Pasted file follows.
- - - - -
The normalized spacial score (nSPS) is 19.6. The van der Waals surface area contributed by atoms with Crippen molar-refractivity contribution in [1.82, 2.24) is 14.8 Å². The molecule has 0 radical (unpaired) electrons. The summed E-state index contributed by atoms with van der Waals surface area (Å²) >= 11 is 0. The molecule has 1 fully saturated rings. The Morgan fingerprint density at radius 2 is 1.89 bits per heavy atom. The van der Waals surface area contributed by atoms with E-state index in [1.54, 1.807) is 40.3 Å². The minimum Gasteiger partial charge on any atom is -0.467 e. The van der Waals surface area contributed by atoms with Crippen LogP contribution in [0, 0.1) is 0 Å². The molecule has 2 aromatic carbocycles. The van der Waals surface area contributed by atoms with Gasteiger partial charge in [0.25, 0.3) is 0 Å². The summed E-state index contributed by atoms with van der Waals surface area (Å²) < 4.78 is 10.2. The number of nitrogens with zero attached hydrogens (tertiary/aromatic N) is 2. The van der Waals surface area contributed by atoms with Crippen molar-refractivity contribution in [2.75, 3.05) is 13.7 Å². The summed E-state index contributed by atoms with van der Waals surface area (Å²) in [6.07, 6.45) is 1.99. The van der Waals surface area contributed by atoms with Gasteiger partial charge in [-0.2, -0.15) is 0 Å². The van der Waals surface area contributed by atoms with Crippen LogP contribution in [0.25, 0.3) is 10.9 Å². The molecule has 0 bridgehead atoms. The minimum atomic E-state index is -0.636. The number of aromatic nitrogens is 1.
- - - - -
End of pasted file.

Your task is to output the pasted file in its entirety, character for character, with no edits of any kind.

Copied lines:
The normalized spacial score (nSPS) is 19.6. The van der Waals surface area contributed by atoms with Crippen molar-refractivity contribution in [1.82, 2.24) is 14.8 Å². The molecule has 0 radical (unpaired) electrons. The summed E-state index contributed by atoms with van der Waals surface area (Å²) >= 11 is 0. The molecule has 1 fully saturated rings. The Morgan fingerprint density at radius 2 is 1.89 bits per heavy atom. The van der Waals surface area contributed by atoms with E-state index in [1.54, 1.807) is 40.3 Å². The minimum Gasteiger partial charge on any atom is -0.467 e. The van der Waals surface area contributed by atoms with Crippen LogP contribution in [0, 0.1) is 0 Å². The molecule has 2 aromatic carbocycles. The van der Waals surface area contributed by atoms with Gasteiger partial charge in [0.25, 0.3) is 0 Å². The summed E-state index contributed by atoms with van der Waals surface area (Å²) < 4.78 is 10.2. The number of nitrogens with zero attached hydrogens (tertiary/aromatic N) is 2. The van der Waals surface area contributed by atoms with Crippen molar-refractivity contribution in [2.75, 3.05) is 13.7 Å². The summed E-state index contributed by atoms with van der Waals surface area (Å²) in [6.07, 6.45) is 1.99. The van der Waals surface area contributed by atoms with Gasteiger partial charge in [-0.2, -0.15) is 0 Å². The van der Waals surface area contributed by atoms with Crippen LogP contribution in [0.25, 0.3) is 10.9 Å². The molecule has 0 bridgehead atoms. The minimum atomic E-state index is -0.636. The number of aromatic nitrogens is 1.